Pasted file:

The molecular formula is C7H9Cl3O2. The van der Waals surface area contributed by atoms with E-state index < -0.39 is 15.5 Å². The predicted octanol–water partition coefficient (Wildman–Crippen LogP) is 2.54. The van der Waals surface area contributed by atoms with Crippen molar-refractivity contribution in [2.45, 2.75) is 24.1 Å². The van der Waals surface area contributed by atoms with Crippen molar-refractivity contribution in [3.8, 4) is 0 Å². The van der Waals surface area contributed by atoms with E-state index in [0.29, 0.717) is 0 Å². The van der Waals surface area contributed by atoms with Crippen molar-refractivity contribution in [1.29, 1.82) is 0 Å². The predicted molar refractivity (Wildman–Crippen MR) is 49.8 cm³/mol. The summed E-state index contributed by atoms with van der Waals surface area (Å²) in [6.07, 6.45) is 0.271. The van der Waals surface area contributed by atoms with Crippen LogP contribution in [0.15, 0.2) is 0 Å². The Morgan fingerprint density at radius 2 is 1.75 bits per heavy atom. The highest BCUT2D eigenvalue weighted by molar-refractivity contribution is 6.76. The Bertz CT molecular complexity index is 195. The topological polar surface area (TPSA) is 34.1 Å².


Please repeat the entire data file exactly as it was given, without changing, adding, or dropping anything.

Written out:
The molecular formula is C7H9Cl3O2. The van der Waals surface area contributed by atoms with E-state index < -0.39 is 15.5 Å². The predicted octanol–water partition coefficient (Wildman–Crippen LogP) is 2.54. The van der Waals surface area contributed by atoms with Crippen molar-refractivity contribution in [2.45, 2.75) is 24.1 Å². The van der Waals surface area contributed by atoms with Crippen molar-refractivity contribution in [3.8, 4) is 0 Å². The van der Waals surface area contributed by atoms with E-state index in [0.29, 0.717) is 0 Å². The van der Waals surface area contributed by atoms with Crippen molar-refractivity contribution in [1.29, 1.82) is 0 Å². The predicted molar refractivity (Wildman–Crippen MR) is 49.8 cm³/mol. The summed E-state index contributed by atoms with van der Waals surface area (Å²) in [6.07, 6.45) is 0.271. The van der Waals surface area contributed by atoms with Crippen LogP contribution in [0.15, 0.2) is 0 Å². The Morgan fingerprint density at radius 2 is 1.75 bits per heavy atom. The highest BCUT2D eigenvalue weighted by molar-refractivity contribution is 6.76. The Bertz CT molecular complexity index is 195. The topological polar surface area (TPSA) is 34.1 Å².